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It says on the comment rules: " Please don't post any comments which question the validity of an FML (accusing the original poster of submitting a fake story, or arguing that an anecdote is "not FML worthy" or "even "not an FML" based solely on your own personal intuition or opinion isn't very fair. Furthermore, it ruins the other users' reading experience)."

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The amount of work he is putting in is worth more than the rate he is charging. He is losing money...

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It sucks, but everyone qualified for this position knows we make a hell of a lot more than $12 an hour, so he deserves it.

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what are you an illegal alien contract worker ? if so ydi for not having papers. identity theft is easy dude.

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Too many negative votes, comment buried. Show the comment

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A lot worse? Surely it's hardly above minimum wage? Over here it's something like £6.50 an hour, which is around $10.

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the minimum wage isn't £6.50 an hour. If you're 16-17 it's £3.50 or something and over 21 is about £5.20

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He will lose the job, period. He negotiated the price, now he is stuck with it if he has already signed the contract. Any attempt to raise it now will probably just get ignored.. you are under contract after all. Simple tips on applying for a job.... 1. Know the market and what it pays for your experience. Example.. The CCIE WAN/LAN guy with 10 - 20 years experience may make 120k a year, but you aren't going to with your CCNA and 6 months on the job. You put out a number without doing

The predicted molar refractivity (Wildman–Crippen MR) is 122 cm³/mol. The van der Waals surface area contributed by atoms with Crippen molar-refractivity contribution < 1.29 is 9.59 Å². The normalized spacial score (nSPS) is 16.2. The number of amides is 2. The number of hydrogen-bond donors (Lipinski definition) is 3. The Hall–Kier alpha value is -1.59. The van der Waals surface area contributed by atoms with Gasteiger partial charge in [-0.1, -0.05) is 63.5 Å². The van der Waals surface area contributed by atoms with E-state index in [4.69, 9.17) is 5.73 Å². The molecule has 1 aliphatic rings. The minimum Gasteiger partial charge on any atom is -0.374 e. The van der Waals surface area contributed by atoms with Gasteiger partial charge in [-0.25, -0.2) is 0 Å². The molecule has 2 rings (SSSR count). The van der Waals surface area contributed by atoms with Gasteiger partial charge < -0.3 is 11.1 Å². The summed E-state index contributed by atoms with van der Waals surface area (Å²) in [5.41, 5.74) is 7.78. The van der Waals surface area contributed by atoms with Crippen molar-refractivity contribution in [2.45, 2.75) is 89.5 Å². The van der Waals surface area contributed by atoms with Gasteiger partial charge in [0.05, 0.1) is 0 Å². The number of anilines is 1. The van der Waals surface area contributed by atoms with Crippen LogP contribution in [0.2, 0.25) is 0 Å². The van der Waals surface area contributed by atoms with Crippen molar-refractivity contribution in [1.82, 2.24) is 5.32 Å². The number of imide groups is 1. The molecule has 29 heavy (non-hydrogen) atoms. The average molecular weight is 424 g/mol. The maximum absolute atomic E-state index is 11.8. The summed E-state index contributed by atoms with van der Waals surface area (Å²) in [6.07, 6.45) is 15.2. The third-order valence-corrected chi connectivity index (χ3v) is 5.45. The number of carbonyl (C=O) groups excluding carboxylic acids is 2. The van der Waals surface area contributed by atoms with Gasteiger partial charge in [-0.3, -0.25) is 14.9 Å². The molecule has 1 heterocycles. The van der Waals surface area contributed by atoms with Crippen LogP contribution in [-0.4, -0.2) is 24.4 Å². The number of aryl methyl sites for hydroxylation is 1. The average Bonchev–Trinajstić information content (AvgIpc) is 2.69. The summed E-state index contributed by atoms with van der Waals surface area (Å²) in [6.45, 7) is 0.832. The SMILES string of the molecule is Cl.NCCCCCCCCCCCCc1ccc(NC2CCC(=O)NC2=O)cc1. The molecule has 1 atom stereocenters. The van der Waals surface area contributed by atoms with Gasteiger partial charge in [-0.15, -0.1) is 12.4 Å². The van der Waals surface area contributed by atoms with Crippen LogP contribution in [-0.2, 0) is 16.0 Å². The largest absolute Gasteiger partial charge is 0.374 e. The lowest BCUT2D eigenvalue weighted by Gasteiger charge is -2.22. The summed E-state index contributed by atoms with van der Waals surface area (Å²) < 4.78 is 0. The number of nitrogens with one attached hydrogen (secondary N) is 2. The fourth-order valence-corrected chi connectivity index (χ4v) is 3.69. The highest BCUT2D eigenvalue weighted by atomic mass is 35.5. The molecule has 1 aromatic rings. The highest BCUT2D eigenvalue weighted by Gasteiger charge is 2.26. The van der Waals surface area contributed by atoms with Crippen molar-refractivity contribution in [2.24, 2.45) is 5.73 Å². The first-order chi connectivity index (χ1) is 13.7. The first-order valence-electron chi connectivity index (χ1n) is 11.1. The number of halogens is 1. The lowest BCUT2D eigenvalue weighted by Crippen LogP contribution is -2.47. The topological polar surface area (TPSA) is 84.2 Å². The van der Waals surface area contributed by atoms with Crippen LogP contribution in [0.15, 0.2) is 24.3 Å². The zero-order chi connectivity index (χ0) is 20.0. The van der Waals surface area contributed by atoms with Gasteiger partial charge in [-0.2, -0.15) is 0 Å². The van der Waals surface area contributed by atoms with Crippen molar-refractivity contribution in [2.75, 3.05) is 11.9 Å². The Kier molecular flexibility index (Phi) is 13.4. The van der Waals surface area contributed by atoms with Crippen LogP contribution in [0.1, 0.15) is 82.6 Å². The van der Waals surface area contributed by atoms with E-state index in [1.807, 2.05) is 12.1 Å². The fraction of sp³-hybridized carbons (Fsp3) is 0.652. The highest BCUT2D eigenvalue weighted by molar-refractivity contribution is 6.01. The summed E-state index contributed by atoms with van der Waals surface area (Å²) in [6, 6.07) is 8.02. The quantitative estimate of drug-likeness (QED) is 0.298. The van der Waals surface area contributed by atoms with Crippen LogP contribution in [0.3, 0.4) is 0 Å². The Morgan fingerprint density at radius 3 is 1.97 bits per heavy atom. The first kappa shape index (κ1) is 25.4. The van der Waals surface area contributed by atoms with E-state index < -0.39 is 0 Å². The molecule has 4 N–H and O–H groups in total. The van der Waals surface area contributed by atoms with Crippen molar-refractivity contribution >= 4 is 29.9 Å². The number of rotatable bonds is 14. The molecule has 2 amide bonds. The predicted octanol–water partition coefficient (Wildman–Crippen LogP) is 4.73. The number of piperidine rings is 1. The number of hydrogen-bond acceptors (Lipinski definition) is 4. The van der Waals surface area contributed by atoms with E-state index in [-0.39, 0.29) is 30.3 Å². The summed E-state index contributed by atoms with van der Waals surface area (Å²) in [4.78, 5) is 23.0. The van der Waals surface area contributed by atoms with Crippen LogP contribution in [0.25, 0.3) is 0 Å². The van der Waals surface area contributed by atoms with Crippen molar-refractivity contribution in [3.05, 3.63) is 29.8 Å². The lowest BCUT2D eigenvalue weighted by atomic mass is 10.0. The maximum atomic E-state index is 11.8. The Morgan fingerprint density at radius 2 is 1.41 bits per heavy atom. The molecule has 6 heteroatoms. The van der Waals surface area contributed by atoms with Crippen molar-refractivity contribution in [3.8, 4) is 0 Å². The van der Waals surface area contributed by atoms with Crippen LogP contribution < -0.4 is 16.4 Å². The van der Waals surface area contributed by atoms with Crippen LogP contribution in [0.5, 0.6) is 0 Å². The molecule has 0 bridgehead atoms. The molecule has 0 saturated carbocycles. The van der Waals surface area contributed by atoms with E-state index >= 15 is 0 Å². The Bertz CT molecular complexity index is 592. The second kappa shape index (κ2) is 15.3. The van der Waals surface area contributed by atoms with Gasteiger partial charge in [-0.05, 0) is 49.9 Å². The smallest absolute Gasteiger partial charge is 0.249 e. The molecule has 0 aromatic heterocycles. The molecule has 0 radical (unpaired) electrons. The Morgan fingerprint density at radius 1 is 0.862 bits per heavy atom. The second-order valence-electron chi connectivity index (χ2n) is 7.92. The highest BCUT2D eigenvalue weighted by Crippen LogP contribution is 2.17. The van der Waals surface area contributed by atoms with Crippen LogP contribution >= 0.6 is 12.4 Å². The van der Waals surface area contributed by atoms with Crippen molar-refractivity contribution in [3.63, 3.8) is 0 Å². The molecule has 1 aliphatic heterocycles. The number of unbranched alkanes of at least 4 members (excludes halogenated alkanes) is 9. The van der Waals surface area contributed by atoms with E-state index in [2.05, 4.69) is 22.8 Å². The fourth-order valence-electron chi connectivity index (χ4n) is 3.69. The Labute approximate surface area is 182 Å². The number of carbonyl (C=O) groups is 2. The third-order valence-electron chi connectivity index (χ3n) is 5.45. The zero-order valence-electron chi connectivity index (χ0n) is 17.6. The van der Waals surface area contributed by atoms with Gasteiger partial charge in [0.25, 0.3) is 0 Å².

This is why you aim higher then bargin it down. I always put a higher amount that I want but $200 sounds pretty high.

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#8 - it's not all that excessive in a job where you're a trained professional providing specialist service on contract (I'm not up on the detail of what Network Engineers do, I'm just speaking generally). Think of it this way. If you do a job where you're not needed for long periods, and work in small bursts, then your rate for the time you work has to be enough to cover the downtime. In a way the client is paying for you to be available on call as much as they are for the time you're there.

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My company whores me out for a lot more than $200 / hour. When I'm on an assignment at a client site, if I can get my stuff done in 40 hours or less, they charge $250 / hour. If I have to go over 40, then it increases from there. (And yes, I'm a network engineer.) Now, of course, the part of that which I take home.... not even close.

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about 1/3 right?? Most companies that are doing contracting do about that. 1/3 to cover the wages, 1/3 to cover overhead (non contract employees like secretaries, etc.) 1/3 to cover benefits.

Obviously you have no clue how much a contract Network Engineer charges. At $12/hour, I would not let you near any of my equipment.

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Agreed. If a network engineer was applying for a position with my company, and asked $12 per hour, I wouldn't trust him to know what he was doing.